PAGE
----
Identification of rhesus macaque genital microbiota by 16s pyrosequencing shows similarities to human bacterial vaginosis: Implications for use as an animal model for HIV vaginal infection

Gregory T. Spear, Douglas Gilbert, Masoumeh Sikaroodi, Lara Doyle, Linda Green, Patrick M. Gillevet, Alan L. Landay, Ronald S. Veazey

Research output: Contribution to journalArticlepeer-review

66 Scopus citations

Abstract

The composition of the lower genital tract microbiota in women is believed to affect the risk of sexually acquiring HIV. Since macaque genital microbiota could similarly impact vaginal infection with SIV we identified microbiota in 11 rhesus macaques using multitag pyrosequencing of the 16S rRNA gene. The microbiota was polymicrobial with a median of nine distinct bacterial taxa per macaque (range 3-16 taxa, each constituting 1% or more of the sequences). Taxa frequently found included Peptoniphilus, Sneathia, Porphyromonas, Mobiluncus, Atopobacter, Dialister, Thioreductor, Prevotella, and Streptococcus, many of which are also frequently found in women with bacterial vaginosis. Lactobacillus sequences (mostly L. johnsonii) were found in only four macaques but were not predominant in any (median of 0% of sequences, range 0-39%). All macaques were resampled 6 months after the first time point to determine the stability of the microbiota. The microbiota remained polymicrobial with a median of 10 taxa (range 6-18). Microbial patterns remained similar for six of the macaques, changed substantially in two, and had a mixed pattern in three. Significant sialidase enzyme activity, a marker of bacteria vaginosis in women, was detected in genital fluid from 9/11 and 8/11 macaques from the first and second time points, respectively. These results show that the macaque lower genital microbiota resembled a bacteria vaginosis-type microbiota in women and suggest that the microbiota of macaques in captivity promote rather than protect against vaginal infection with SIV. These results also suggest macaques could be used as an animal model to study some aspects of bacterial vaginosis.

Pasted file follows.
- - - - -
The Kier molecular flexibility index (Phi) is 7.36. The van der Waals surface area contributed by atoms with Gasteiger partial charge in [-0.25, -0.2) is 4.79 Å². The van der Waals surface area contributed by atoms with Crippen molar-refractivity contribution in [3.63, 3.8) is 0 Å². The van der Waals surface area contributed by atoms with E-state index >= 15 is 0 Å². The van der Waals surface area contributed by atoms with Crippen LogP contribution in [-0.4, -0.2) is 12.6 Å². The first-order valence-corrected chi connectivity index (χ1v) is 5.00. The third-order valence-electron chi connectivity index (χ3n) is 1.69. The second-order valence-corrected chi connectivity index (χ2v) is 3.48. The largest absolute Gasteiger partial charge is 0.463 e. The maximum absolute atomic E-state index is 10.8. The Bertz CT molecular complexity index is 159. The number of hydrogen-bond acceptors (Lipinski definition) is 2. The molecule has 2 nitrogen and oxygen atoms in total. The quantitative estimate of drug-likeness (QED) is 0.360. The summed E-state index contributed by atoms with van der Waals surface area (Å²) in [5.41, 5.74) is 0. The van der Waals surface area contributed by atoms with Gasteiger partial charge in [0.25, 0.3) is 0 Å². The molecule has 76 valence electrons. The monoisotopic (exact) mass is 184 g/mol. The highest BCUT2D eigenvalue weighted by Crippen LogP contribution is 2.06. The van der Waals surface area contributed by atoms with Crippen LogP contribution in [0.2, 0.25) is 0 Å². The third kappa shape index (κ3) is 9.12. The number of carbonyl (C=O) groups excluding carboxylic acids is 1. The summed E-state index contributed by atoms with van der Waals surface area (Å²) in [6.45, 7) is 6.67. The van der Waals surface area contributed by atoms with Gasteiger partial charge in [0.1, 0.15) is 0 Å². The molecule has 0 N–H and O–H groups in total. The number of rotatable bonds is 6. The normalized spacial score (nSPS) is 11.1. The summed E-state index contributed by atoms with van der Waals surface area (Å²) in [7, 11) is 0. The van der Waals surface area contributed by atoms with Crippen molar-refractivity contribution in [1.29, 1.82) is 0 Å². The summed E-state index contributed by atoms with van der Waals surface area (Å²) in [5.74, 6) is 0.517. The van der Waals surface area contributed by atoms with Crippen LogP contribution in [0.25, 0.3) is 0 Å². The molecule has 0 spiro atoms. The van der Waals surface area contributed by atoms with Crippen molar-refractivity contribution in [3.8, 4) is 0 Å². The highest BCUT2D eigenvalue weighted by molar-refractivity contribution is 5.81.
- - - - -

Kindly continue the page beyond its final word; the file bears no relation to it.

Original languageEnglish (US)
Pages (from-to)193-200
Number of pages8
JournalAIDS Research and Human Retroviruses
Volume26
Issue number2
DOIs
StatePublished - Feb 1 2010
Externally publishedYes

ASJC Scopus subject areas

  • Immunology
  • Virology
  • Infectious Diseases

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